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Analysis

Can May bounce Cabinet into backing more Brexit climbdowns?

by Luke Lythgoe | 06.11.2018

Theresa May’s tactics to secure her Brexit deal couldn’t be clearer. She’s trying to bounce her ministers (and then MPs) to back a half-baked deal by going big on the catastrophic costs of leaving with no deal.

But voting down a deal doesn’t mean we’ll crash out of the EU. If MPs reject what the prime minister proposes, the most likely outcome will be a People’s Vote.

It seems there was no breakthrough during a lengthy Cabinet meeting today, although attorney general Geoffrey Cox claimed a “major step” in removing the final major sticking point of the Irish backstop – the insurance policy to avoid checks at the Irish border. However, Michel Barnier, the EU’s chief negotiator, told Belgian media that a breakthrough was not close.

Ministers were to be presented with two options for the Irish backstop, according to Bloomberg this morning.

  1. The UK commits to stay in a customs union with the EU, but we could only leave it by mutual agreement.
  2. The UK joins a temporary customs union which Great Britain can exit unilaterally but then Northern Ireland would have to remain inside the EU’s customs territory.

Both are deeply controversial politically. The first prevents the Brextremists in May’s party from realising their dream of an entirely independent trading policy – though they could still potentially pursue deals in services or goods not covered by the customs union, for example fish or agriculture. The second option would constitute a “blood red line” for the DUP, which props up May in Parliament, because it would represent a split between Northern Ireland and the rest of the UK.

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The prime minister won’t get any help in the Commons from Labour for either scheme, with shadow chancellor John McDonnell saying his party would vote down any deal that keeps the UK in a customs union only temporarily.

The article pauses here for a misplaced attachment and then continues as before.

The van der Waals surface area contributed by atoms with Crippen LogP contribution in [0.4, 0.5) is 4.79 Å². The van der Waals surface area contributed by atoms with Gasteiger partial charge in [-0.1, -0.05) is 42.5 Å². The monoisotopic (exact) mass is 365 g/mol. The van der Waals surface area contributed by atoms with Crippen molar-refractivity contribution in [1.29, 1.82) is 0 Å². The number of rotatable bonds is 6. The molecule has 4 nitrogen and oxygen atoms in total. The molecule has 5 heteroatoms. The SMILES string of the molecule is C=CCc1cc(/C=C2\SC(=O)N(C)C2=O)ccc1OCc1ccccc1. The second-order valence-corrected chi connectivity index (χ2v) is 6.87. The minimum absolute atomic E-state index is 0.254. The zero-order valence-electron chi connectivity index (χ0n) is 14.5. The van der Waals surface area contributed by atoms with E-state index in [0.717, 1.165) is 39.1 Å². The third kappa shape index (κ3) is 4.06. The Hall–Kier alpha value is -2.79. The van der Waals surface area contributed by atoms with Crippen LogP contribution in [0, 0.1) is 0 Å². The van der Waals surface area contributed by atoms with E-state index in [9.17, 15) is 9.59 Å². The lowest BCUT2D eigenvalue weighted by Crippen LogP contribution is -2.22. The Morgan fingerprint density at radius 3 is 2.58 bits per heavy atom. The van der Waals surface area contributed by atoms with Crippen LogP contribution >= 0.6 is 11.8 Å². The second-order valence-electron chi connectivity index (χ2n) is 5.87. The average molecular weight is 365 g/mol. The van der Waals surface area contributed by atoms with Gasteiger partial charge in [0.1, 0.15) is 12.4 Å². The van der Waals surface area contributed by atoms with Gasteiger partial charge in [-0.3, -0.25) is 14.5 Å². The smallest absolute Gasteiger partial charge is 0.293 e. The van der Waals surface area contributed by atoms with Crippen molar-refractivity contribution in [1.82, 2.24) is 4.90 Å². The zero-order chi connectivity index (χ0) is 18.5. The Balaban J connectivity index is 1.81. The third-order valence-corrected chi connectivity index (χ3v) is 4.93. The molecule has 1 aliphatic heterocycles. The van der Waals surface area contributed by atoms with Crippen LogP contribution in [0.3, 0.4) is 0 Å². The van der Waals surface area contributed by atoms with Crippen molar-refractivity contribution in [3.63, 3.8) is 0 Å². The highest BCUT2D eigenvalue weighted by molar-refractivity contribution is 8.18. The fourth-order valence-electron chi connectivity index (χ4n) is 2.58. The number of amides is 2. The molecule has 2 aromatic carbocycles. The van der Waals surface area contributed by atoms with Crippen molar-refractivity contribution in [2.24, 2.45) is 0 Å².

Yesterday the Irish government was adamant that the UK should not be allowed to unilaterally call time on the Irish backstop. The rest of the EU has repeatedly said it will stand firm behind Dublin on the issue.

Leo Varadkar, the Irish taoiseach, has floated the idea of a “review mechanism” to end the backstop. None of the details are clear, but presumably it would feed into option A being put to ministers. It’s unclear whether they will buy it, especially if it leaves the EU with the ultimate decision on whether the UK can quit the backstop as seems likely.

There’s a further issue with nailing down the backstop, according to Tony Connelly, RTE’s Brussels correspondent. The EU won’t even let the UK stay in a customs union without assurances that it competes on a level playing field by agreeing to things “such as competition rules, state aid, social, environmental, health & safety rules”.

That will be a red rag to hardline Brexiters. Patriotic pro-Europeans won’t like the idea of being a rule-taker either, given that we currently have a huge say over EU rules.

Time is running out. There is talk of another Cabinet meeting this week, though its unclear whether anyone expects a deal. In May’s desperation to push a miserable deal through an unyielding political system, the “no deal” threat remains her best card. But this is a bluff – MPs always have a People’s Vote in their back pocket.

This article has been updated to account for the fact that “option A” would allow some independent trade deals to be cut, just not for anything covered by the customs union.

This article was subsequently updated to mention the outcome of today’s undecisive Cabinet meeting.

Edited by Hugo Dixon

One Response to “Can May bounce Cabinet into backing more Brexit climbdowns?”

  • How can a peoples’s vote encompass all the complicated details of an exit and enable us to move along with some kind of process without further delay?

    Why is it that the option to simply attempt to remain in the EU is being complicated with so many variations that many will be confused about the consequences of what they vote for?

    I see that Banks has been given a slap on the wrist for his part in distorting and manipulating democracy in the UK.

    Why is it that those who speak about respecting the wishes of the voting public no notice is taken by how 2 countries in the UK clearly voted to remain by a large margin?

    Where does Corbyn truly stand with all of this? How can he repect a vote influenced by skuldugery on an enormous scale? Lies, lies, lies are being reported daily and yet the ‘respect the wishes of the voters’ is being parroted endlessly in almost all quarters.